Customized vs Creepy: How to Create Relevance without Crossing the Line

At this point in the marketing game, statistics about the importance and efficacy of personalization abound. Modern consumers demand relevant and timely user experiences. End of story.

However, we can all appreciate the difference between receiving an email discount for the shampoo you order every month from your favorite beauty etailer, and getting a coupon in the mail from an unknown company offering competitive pricing for that 50” smart TV you Googled a few days ago.

The road to customization can put brands on the fast track to creepy if they don’t navigate it in a responsible and transparent manner. Here are 3 ways your business can forge consumer trust and build personal, permission-based user experiences that customers love.

Take a First-Party Approach

At some point during the early days of the web, marketers came to believe that if they could only track consumers’ online behaviors, they could reach them with the right messages at prime points of influence.

Out of this school of thought has grown the cookie-perpetuated user experiences that make consumers cringe. Not only is being followed across the web by banner ads for the dentures your grandma asked you to find and order for her creepy, but it creates irrelevant user experiences and damages brand perception. Case in point: 43% of both US and UK consumers say that they have ignored all future communications from a company after receiving irrelevant information or products (Gigya).

To provide consumers with experiences that accurately reflect their wants and needs in an authentic and respectful manner, businesses are turning to first-party data. In contrast to third-party insights, which are often collected by buying and selling customer information collected via tracking cookies and other “surprise” techniques, first-party data is gathered directly from consumers’ in a permission-based way via email subscriptions, surveys, social login, etc.

Relying on first-party data enables brands to request access to specific, strategic data points that can be used to customize the user experience in meaningful and accurate ways. Think of first-party data collection as a digital handshake between businesses and consumers, where relevance takes root by establishing customer relationships.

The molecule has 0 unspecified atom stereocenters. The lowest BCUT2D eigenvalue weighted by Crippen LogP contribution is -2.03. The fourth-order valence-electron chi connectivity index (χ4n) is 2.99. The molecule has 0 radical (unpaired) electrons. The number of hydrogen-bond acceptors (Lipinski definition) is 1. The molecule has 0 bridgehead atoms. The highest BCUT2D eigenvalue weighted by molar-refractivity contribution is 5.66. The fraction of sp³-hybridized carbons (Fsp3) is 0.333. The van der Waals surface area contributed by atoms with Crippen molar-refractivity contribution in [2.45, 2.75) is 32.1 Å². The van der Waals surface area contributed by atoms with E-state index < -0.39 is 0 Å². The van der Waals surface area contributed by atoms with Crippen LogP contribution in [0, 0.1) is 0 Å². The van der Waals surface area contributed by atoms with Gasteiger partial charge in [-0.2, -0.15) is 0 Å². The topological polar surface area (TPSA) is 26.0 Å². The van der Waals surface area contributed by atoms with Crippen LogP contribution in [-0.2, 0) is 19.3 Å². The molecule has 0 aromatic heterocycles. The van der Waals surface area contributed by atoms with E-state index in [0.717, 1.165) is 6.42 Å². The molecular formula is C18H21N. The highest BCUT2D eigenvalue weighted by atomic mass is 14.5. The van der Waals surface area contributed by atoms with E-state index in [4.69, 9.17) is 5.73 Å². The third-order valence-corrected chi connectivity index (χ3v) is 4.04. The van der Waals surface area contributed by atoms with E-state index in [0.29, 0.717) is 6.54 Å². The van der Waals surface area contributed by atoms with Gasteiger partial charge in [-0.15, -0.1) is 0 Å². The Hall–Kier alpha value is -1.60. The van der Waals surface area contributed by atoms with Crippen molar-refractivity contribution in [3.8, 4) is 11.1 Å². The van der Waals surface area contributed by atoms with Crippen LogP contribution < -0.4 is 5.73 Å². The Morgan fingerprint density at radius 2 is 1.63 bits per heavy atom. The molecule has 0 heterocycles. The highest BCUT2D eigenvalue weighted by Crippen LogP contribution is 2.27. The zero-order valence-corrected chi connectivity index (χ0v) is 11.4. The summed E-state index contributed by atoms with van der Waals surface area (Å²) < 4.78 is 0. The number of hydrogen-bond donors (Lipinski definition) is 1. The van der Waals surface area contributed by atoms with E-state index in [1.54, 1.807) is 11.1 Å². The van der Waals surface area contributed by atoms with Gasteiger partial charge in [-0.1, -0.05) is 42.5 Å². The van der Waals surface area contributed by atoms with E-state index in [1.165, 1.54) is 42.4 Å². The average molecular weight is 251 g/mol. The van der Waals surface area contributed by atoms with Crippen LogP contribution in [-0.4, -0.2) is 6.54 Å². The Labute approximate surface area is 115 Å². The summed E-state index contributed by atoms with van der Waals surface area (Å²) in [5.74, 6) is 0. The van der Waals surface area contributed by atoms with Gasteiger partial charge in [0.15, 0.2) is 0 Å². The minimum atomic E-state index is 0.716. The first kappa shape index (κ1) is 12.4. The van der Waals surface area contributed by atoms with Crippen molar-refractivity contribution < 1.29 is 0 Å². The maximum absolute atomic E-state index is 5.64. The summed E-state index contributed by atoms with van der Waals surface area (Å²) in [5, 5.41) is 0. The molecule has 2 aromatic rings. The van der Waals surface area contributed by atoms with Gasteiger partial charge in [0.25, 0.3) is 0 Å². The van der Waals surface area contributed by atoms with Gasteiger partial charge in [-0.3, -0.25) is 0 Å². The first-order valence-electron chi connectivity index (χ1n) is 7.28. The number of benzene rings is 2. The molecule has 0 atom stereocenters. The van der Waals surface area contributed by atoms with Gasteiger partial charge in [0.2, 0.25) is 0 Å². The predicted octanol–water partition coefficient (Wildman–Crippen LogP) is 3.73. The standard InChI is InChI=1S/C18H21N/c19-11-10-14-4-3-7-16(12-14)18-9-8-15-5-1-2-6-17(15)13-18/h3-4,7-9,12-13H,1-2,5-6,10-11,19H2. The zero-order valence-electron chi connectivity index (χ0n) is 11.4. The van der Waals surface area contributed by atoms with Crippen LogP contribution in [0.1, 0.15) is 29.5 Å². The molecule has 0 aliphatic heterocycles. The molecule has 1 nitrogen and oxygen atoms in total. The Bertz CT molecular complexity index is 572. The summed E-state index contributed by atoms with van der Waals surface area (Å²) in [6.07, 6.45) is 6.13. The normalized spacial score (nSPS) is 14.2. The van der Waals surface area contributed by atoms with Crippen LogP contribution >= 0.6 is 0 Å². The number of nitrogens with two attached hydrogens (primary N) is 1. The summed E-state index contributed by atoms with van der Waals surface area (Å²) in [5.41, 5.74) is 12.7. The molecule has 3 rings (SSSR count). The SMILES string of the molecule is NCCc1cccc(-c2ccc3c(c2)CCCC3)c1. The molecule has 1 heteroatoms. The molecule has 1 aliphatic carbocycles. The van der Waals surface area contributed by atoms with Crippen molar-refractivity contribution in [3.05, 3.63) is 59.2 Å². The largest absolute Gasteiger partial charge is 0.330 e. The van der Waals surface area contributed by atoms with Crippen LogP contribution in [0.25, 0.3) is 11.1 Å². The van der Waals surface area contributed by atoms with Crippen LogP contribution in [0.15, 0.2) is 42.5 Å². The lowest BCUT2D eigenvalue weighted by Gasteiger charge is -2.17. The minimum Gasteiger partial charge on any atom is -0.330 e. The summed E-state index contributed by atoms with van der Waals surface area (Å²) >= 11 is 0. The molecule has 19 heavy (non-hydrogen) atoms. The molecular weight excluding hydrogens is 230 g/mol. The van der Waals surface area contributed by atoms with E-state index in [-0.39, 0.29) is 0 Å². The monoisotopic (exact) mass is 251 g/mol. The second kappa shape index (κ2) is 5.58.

Leverage Progressive Profiling

Think about when you meet someone new. You will ask her name, maybe for her email to stay in touch and, depending on the circumstances, about her general interests. But you would probably never ask her about her relationship status, political views and annual income – this information would come out over time as your relationship developed.

Unfortunately, many brands toss this etiquette out the window when it comes to establishing customer relationships, and cross the line into creepy by asking for too much information at first touch. Essentially, brands should make sure that the amount and type of information they are requesting corresponds with their current level of customer interaction and intimacy.

Additional data can be collected over time as relationships are built and consumers feel more comfortable trusting your brand with their personal information. Nearly 85% of US consumers have abandoned registering for a site or app because they were uncomfortable with the amount or type of data being requested, yet 30% claim that they are more willing to share information with a company if it is a brand they have come to know and trust.

To do this effectively, brands must offer plenty of opportunities for customers to engage and provide additional information. For example, a consumer may not feel comfortable providing her favorite brands the first time she logs in to your site. However, once she begins actively sharing your content and products with her social networks, you can request access to her favorite brands in exchange for a homepage tailored to her unique interests.

Provide Power & Transparency

According to Gigya’s 2014 privacy and personalization survey, 45% of US consumers claim they are more willing to share information with brands that make it extremely clear how their information will be used. And while only 23% of consumers say they have “never” used social login to sign in to a site or app, the number one reason for this is the fear that the company is looking to sell their data.

Clearly, when it comes to consumer data, transparency is key. Businesses should take care not just to let users know what data points they would like to collect, but how they will – and will not – be used.

Give consumers the power to share only the data points that they believe will provide them with the best value exchange, and make sure they know exactly where to go to update or edit these permissions, ensuring personalization never comes as a surprise.

Most importantly, make sure that your customer database is equipped to automatically handle the growing number of ever-changing data and privacy compliance regulations, as well as real-time account changes, such as auto-deletion of non-basic account information when application permissions are revoked.

As consumer demands for customization continue to grow, so will data privacy concerns and regulations. To learn more about the current state of consumer privacy and personalization and what your business can do to foster consumer trust and maintain privacy compliance, download our 2014 Privacy and Personalization Survey Guide.

By Rachel Serpa